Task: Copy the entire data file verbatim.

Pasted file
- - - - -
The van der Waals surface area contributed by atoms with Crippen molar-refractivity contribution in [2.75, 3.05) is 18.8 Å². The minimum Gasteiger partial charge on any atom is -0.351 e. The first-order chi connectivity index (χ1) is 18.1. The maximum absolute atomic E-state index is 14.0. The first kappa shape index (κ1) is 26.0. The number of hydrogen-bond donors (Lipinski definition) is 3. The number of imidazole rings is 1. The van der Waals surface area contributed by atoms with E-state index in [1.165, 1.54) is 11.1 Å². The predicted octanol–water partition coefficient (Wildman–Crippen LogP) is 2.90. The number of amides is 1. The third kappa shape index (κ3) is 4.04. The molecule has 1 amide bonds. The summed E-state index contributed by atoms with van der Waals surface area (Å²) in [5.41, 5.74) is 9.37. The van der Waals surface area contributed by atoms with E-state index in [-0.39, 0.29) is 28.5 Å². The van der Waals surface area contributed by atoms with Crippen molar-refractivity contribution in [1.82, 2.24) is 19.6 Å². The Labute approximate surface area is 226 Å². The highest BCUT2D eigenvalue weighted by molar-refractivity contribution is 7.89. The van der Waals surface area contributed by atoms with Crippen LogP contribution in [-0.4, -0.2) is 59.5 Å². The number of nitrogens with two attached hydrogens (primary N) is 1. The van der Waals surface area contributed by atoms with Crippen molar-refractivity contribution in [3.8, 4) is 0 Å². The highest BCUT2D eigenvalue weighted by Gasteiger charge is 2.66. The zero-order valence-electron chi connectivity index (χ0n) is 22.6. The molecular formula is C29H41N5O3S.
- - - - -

The van der Waals surface area contributed by atoms with Crippen molar-refractivity contribution in [2.75, 3.05) is 18.8 Å². The minimum Gasteiger partial charge on any atom is -0.351 e. The first-order chi connectivity index (χ1) is 18.1. The maximum absolute atomic E-state index is 14.0. The first kappa shape index (κ1) is 26.0. The number of hydrogen-bond donors (Lipinski definition) is 3. The number of imidazole rings is 1. The van der Waals surface area contributed by atoms with E-state index in [1.165, 1.54) is 11.1 Å². The predicted octanol–water partition coefficient (Wildman–Crippen LogP) is 2.90. The number of amides is 1. The third kappa shape index (κ3) is 4.04. The molecule has 1 amide bonds. The summed E-state index contributed by atoms with van der Waals surface area (Å²) in [5.41, 5.74) is 9.37. The van der Waals surface area contributed by atoms with E-state index in [-0.39, 0.29) is 28.5 Å². The van der Waals surface area contributed by atoms with Crippen molar-refractivity contribution in [1.82, 2.24) is 19.6 Å². The Labute approximate surface area is 226 Å². The highest BCUT2D eigenvalue weighted by molar-refractivity contribution is 7.89. The van der Waals surface area contributed by atoms with Crippen LogP contribution in [-0.4, -0.2) is 59.5 Å². The number of nitrogens with two attached hydrogens (primary N) is 1. The van der Waals surface area contributed by atoms with Crippen molar-refractivity contribution in [3.8, 4) is 0 Å². The highest BCUT2D eigenvalue weighted by Gasteiger charge is 2.66. The zero-order valence-electron chi connectivity index (χ0n) is 22.6. The molecular formula is C29H41N5O3S.